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Big Ag–A Bipartisan Adventure

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There was a moment in those halcyon days of late 2008, when liberals across the nation thought electing a president could actually by itself lead to a transformational moment that didn’t require massive organizing and fighting. As part of that moment, there was a lot of talk among the food and environmental movements that maybe Obama would appoint someone as Secretary of Agriculture who would really shake things up. Maybe even someone like Michael Pollan, people suggested only half-joking. Of course, as everyone soon discovered, Obama was not a revolutionary figure in any sense of the term. He was a pretty standard liberal Democrat who was not anti-big business at all, even as he hoped to reform some of their more predatory practices. So he did what any Democrat would do and appointed someone like Tom Vilsack to be Secretary of Agriculture, who was nothing if not a friend to Big Ag. This was one of the early realizations that Obama was not what everyone projected upon him but what he always was.

This is what I thought of today when I read Dayen’s new piece on how Vilsack is attempting to influence the Democratic primary by urging candidates to be nice to his friends in Big Ag, who are of course paying him handsomely for the service.

Any Democrat looking to improve life for everyday Iowans, then, could highlight preventing or reversing big ag consolidation as a way to salvage rural America. Anyone, that is, except for Tom Vilsack, former Iowa governor and former President Barack Obama’s agriculture secretary. Which makes sense, because he’s a mouthpiece for the corporate dairy industry.

Vilsack was heavily recruited to run for Senate against Republican Joni Ernst in 2020, but announced earlier this year that he would take a pass. Speaking on the “Iowa Starting Line” podcast last month, he warned Democratic candidates against talking about farm monopolies. “Well, there are a substantial number of people hired and employed by those businesses here in Iowa,” Vilsack said. “So you’re essentially saying to all of those folks, you might be out of a job. That’s not to me a winning message.”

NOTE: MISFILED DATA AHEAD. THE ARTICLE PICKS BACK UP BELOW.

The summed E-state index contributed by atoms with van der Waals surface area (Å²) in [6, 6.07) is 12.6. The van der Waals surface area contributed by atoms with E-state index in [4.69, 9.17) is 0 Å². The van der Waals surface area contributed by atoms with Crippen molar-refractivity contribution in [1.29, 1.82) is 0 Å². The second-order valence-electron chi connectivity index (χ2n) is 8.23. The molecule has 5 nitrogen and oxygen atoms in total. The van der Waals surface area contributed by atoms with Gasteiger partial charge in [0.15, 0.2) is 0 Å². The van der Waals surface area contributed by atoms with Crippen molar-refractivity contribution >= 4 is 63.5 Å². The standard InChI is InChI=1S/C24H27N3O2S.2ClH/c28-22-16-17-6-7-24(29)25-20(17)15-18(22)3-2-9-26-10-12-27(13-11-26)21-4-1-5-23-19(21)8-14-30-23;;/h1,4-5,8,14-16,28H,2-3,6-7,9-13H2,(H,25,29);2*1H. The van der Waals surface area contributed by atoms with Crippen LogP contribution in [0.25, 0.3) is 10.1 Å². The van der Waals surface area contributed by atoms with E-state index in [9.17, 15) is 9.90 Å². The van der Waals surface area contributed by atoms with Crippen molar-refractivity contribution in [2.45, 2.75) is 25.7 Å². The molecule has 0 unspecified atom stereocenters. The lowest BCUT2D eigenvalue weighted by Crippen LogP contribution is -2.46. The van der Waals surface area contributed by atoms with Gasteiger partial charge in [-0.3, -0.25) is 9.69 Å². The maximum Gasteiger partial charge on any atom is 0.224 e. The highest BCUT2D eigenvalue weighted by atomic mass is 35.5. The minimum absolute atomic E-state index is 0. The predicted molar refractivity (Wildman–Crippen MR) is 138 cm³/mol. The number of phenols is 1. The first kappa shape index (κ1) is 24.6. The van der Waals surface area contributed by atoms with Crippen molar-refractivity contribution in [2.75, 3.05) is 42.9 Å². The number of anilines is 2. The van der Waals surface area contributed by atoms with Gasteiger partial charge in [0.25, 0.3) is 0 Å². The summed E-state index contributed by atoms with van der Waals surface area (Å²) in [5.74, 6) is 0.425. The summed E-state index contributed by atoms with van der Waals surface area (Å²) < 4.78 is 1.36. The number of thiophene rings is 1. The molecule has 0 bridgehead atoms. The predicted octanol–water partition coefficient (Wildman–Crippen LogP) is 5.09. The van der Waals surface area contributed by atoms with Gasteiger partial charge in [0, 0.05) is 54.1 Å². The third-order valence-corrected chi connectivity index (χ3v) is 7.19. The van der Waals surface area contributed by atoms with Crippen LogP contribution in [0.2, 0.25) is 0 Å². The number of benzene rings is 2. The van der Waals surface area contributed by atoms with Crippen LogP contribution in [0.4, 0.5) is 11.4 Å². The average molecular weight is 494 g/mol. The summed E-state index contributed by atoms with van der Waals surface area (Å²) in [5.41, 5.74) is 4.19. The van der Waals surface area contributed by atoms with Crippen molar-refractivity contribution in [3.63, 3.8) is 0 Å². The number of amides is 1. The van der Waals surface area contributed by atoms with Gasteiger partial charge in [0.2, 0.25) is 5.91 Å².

If the conversation is about lost jobs, Vilsack has it backward: Farm consolidation causes job loss, from family farmers cashing out to Bayer cutting 12,000 jobs when it merged with Monsanto.

But his message will come as a relief to his industry employers.

Vilsack is president and CEO of the U.S. Dairy Export Council, joining just days after wrapping up as Obama’s agriculture secretary. The council’s members include the large corporate players who have made the dairy business a rolling disaster in America.

Prices for milk have plummeted since 2014, leading to the closure of around 4,600 dairy farms per year, a number that is expected to accelerate. The problem is a small set of monopoly purchasers. A single processor slowing purchases, as Grassland Dairy Products did in 2017, can lead to disaster. Some dairy companies have begun to include a list of suicide prevention hotlines in the envelope with farmers’ checks.

For the most part, only large factory farmers have remained viable; the average number of cows per dairy farm has doubled since 2004.